Steven Reed: Civil rights birthplace Montgomery elects first black mayor – BBC News

Steven Reed, a county probate judge, has become Montgomery's first elected black mayor in its 200-year historyImage copyright
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Steven Reed, a county probate judge, has become Montgomery’s first elected black mayor in its 200-year history

The capital of Alabama, the city where the US civil rights movement was born, has elected the first black mayor in its 200-year history.

Steven Reed, a county probate judge, beat local TV station owner David Woods by a decisive majority to become mayor of Montgomery.

Mr Reed won 67% of the 48,979 votes cast in Tuesday’s run-off, according to preliminary results.

The 45-year-old is expected to be sworn in at Montgomery City Hall in November.

Mr Reed’s victory has been hailed as a historic day for the city, which was the first capital of the slave-owning Confederate States of America in the 1800s.

Now a majority-black city, Montgomery is where the bus boycott movement, led by African-American activist Rosa Parks, originated in 1955, paving the way for broader civil rights demands.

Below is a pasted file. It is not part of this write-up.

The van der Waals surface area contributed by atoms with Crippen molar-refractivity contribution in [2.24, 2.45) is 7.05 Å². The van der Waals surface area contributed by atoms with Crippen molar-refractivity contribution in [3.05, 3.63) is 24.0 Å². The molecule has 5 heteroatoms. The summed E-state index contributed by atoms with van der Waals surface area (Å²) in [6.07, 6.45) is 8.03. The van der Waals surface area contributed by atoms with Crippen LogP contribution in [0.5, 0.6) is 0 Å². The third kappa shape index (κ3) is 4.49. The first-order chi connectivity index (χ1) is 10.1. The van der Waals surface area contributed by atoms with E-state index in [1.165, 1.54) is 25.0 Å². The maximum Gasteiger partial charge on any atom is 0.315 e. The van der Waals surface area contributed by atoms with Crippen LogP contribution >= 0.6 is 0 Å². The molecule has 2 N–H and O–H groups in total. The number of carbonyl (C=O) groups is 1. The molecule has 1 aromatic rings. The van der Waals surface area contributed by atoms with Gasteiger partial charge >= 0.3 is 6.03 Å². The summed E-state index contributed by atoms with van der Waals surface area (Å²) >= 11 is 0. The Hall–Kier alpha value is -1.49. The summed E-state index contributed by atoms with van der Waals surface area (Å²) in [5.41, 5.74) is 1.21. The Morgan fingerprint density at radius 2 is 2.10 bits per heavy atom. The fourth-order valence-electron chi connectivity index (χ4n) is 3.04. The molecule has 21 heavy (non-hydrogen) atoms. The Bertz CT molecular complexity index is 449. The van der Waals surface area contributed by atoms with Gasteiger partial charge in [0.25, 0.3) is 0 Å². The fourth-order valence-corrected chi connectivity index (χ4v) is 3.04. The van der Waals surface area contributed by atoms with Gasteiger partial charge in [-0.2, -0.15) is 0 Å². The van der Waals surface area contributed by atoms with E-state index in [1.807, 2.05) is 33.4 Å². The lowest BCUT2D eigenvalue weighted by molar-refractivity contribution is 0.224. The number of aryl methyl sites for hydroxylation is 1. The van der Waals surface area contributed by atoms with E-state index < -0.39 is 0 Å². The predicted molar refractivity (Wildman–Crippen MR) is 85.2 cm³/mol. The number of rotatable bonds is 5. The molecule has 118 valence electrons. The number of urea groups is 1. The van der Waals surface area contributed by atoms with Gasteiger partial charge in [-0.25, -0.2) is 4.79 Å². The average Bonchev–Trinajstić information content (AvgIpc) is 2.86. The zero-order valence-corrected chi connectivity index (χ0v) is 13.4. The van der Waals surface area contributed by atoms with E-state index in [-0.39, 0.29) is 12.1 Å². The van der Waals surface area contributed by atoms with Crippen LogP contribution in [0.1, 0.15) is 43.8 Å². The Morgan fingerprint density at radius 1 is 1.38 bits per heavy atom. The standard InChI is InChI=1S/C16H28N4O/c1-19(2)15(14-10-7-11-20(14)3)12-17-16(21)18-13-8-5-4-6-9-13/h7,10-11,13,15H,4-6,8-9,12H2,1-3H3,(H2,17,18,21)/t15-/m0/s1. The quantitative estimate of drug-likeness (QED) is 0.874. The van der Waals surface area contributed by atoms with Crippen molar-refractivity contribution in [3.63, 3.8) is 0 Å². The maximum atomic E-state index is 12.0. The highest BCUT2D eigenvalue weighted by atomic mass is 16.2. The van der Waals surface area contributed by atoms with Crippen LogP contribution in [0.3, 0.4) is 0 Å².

After running on a platform of unity, Mr Reed said his victory showed “what we can do when we come together in this city and we build around positivity”.

“This election has never been about just my ideas,” Mr Reed said in his victory speech. “It’s been about all of the hopes and dreams that we have as individuals and collectively in the city.”

Mr Reed knocked out 12 other candidates in the primaries before defeating Mr Woods in the run-off.

Todd Strange, who has served as Montgomery’s mayor since 2009, had decided not to run for re-election.

Who is Steven Reed?

Born in Montgomery, Mr Reed earned a BA from Morehouse College and an MBA from Vanderbilt University before becoming a financial analyst.

In 2012, he was elected as a probate judge for Montgomery County, the first black man to hold that position.

Two years later in 2015, he became the first probate judge in Alabama to issue same-sex marriage licenses.

His father, Joe Reed, has been the long-time leader of the black caucus of Alabama’s Democratic Party.

Why is Montgomery so important?

Ms Parks, a black seamstress who was arrested after refusing to give up her bus seat to a white passenger, was instrumental in setting the movement in motion.

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Corbis

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Ms Parks refused to give up her seat on a bus to a white man

Her arrest triggered a 381-day boycott of the bus system organised by Martin Luther King Jr. The protest led to the desegregation of the transport system.

The US Supreme Court ultimately ordered Montgomery to integrate its bus system.

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